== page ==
Novartis has conceded the fight with its female employees. The Swiss drugmaker agreed to pay up to $175 million to settle a high-profile gender discrimination lawsuit, ending a battle that put Novartis managers' misbehavior in the headlines. "While we believe that there was not systemic discrimination at NPC," CEO Joe Jiminez said in a statement, "the trial revealed that some of our associates had experiences influenced by managerial behavior inconsistent with our values."
More than $150 million is set to go to the women themselves, a class of potentially 5,600 female sales reps. Another $22.5 million is earmarked for improvements to the company's treatment of women. Those changes include training, new policies, and an independent analysis of its compensation for women.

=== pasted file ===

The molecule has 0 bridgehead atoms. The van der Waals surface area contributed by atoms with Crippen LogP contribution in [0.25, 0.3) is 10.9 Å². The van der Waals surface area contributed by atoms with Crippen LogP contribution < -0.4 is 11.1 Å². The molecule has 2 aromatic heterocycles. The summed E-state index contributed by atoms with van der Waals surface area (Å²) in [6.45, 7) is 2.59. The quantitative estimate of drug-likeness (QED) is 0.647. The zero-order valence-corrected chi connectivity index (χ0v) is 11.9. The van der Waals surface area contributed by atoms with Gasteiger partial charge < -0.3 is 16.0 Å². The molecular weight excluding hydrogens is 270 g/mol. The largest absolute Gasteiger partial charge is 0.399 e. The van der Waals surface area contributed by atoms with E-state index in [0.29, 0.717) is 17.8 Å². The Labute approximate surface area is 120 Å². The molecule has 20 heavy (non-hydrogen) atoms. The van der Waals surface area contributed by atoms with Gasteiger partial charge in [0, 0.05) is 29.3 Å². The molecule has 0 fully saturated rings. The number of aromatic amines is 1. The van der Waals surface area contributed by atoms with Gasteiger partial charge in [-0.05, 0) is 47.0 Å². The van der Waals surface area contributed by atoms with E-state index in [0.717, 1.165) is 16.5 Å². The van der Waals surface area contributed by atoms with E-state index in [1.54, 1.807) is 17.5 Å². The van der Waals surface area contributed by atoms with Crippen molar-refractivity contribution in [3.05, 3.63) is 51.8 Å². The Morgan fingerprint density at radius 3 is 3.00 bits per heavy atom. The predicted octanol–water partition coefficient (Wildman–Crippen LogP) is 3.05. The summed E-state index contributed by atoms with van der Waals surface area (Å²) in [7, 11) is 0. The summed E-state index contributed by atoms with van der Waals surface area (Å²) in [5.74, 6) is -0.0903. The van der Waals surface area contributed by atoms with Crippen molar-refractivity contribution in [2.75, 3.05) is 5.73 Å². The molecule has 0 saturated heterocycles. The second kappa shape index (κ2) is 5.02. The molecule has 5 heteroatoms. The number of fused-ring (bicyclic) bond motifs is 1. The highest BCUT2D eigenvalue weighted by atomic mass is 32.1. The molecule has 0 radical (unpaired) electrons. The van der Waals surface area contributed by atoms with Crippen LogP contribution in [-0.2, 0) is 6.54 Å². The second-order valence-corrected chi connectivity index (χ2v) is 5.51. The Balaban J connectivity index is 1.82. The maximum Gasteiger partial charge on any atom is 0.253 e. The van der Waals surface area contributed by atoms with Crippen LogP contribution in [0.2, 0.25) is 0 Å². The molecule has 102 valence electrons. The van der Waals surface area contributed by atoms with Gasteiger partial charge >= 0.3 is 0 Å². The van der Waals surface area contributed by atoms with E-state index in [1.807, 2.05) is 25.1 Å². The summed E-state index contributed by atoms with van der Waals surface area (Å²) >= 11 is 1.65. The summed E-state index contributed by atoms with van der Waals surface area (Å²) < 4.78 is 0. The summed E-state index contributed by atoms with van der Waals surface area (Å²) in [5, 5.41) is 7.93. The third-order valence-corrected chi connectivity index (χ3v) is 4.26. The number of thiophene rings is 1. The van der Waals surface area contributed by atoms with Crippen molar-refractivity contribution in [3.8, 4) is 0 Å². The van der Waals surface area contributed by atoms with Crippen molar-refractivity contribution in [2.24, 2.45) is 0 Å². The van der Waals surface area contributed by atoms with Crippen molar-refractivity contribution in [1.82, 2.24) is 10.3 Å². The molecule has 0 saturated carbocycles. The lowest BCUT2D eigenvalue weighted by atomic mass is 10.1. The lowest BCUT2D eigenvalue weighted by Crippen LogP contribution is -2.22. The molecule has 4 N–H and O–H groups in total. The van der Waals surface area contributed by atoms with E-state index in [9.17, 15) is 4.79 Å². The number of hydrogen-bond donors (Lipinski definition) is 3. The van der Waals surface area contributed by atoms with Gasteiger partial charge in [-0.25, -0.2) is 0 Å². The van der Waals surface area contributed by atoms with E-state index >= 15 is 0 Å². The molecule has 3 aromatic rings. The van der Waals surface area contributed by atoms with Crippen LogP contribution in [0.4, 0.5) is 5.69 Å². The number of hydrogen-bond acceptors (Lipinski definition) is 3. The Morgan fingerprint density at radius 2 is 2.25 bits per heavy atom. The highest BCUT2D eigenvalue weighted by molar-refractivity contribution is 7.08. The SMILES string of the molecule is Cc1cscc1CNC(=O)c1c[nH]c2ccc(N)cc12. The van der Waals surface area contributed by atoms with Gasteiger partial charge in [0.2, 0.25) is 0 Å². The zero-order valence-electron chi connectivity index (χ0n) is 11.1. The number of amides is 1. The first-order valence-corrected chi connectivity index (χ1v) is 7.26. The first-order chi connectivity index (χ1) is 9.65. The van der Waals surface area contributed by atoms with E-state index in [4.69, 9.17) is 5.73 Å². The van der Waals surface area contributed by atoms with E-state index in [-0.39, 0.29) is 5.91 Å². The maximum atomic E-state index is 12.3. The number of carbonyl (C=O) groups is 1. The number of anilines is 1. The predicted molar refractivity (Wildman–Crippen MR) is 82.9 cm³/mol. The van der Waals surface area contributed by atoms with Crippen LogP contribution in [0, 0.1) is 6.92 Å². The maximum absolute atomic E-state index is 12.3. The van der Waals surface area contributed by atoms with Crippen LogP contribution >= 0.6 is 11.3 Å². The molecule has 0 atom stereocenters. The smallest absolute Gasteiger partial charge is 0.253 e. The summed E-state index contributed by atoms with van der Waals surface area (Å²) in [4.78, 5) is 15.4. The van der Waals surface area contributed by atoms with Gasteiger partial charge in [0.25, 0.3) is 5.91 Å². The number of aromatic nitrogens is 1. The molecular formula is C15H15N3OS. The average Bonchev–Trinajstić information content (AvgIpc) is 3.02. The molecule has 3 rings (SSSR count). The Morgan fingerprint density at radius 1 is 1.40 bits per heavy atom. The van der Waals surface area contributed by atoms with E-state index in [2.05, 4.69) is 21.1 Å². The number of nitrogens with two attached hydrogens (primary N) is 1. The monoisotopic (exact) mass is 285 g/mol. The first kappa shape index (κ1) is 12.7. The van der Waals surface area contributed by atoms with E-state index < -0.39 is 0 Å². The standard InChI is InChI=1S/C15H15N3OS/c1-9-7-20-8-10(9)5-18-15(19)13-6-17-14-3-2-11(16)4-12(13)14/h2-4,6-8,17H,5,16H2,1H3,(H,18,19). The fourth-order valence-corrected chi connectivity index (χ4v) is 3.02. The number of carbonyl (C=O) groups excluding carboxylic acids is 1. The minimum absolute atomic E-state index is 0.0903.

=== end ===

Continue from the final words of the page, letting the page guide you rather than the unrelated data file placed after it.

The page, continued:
"In this settlement, Novartis establishes itself as a leader on issues for women in the workplace," Katherine Kimpel, co-lead counsel for the plaintiffs, said in a statement. "In particular, NPC is committed to substantially revising its human resources policies, revamping its personnel management systems, and strengthening its commitment to ensuring gender equality in the workplace."
The settlement comes just as Novartis was announcing a big leap in quarterly earnings. Profits grew by 19 percent to $2.42 billion, fueled by sales of its pandemic flu vaccine; growth at Sandoz, its generics division; and strong sales of the cancer drug Gleevec and newer products as the eye drug Lucentis. The company is so encouraged that it's hiking its expectations for the year, to "mid-to-high single-digit" sales growth from its previous forecast of "mid-single-digit" growth.